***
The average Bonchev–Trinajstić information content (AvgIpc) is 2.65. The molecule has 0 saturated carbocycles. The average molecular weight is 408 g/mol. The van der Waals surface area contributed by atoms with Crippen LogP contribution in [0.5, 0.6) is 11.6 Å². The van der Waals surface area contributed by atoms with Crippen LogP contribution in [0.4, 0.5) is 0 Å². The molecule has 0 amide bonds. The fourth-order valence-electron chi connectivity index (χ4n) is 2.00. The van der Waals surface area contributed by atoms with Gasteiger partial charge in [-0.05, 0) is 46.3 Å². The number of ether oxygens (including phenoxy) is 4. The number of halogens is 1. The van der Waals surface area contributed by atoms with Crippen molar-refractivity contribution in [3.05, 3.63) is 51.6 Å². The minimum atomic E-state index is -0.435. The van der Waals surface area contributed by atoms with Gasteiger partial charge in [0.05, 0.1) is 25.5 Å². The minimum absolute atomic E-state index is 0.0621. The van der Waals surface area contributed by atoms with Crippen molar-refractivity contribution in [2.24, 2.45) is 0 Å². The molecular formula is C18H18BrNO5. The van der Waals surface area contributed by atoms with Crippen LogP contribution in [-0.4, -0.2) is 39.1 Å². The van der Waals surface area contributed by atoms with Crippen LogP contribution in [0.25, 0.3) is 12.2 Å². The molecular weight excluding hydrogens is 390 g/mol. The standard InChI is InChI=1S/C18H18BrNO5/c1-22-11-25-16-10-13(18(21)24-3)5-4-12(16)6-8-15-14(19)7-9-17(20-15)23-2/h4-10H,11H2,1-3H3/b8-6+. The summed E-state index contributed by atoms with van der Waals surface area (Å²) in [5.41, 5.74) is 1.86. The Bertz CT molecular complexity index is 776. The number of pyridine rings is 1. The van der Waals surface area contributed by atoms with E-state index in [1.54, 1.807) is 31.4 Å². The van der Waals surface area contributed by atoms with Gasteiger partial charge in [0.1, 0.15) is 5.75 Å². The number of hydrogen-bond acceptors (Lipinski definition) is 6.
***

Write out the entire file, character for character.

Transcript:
The average Bonchev–Trinajstić information content (AvgIpc) is 2.65. The molecule has 0 saturated carbocycles. The average molecular weight is 408 g/mol. The van der Waals surface area contributed by atoms with Crippen LogP contribution in [0.5, 0.6) is 11.6 Å². The van der Waals surface area contributed by atoms with Crippen LogP contribution in [0.4, 0.5) is 0 Å². The molecule has 0 amide bonds. The fourth-order valence-electron chi connectivity index (χ4n) is 2.00. The van der Waals surface area contributed by atoms with Gasteiger partial charge in [-0.05, 0) is 46.3 Å². The number of ether oxygens (including phenoxy) is 4. The number of halogens is 1. The van der Waals surface area contributed by atoms with Crippen molar-refractivity contribution in [3.05, 3.63) is 51.6 Å². The minimum atomic E-state index is -0.435. The van der Waals surface area contributed by atoms with Gasteiger partial charge in [0.05, 0.1) is 25.5 Å². The minimum absolute atomic E-state index is 0.0621. The van der Waals surface area contributed by atoms with Crippen molar-refractivity contribution in [2.24, 2.45) is 0 Å². The molecular formula is C18H18BrNO5. The van der Waals surface area contributed by atoms with Crippen LogP contribution in [-0.4, -0.2) is 39.1 Å². The van der Waals surface area contributed by atoms with Crippen LogP contribution in [0.25, 0.3) is 12.2 Å². The molecular weight excluding hydrogens is 390 g/mol. The standard InChI is InChI=1S/C18H18BrNO5/c1-22-11-25-16-10-13(18(21)24-3)5-4-12(16)6-8-15-14(19)7-9-17(20-15)23-2/h4-10H,11H2,1-3H3/b8-6+. The summed E-state index contributed by atoms with van der Waals surface area (Å²) in [5.41, 5.74) is 1.86. The Bertz CT molecular complexity index is 776. The number of pyridine rings is 1. The van der Waals surface area contributed by atoms with E-state index in [1.54, 1.807) is 31.4 Å². The van der Waals surface area contributed by atoms with Gasteiger partial charge in [0.1, 0.15) is 5.75 Å². The number of hydrogen-bond acceptors (Lipinski definition) is 6.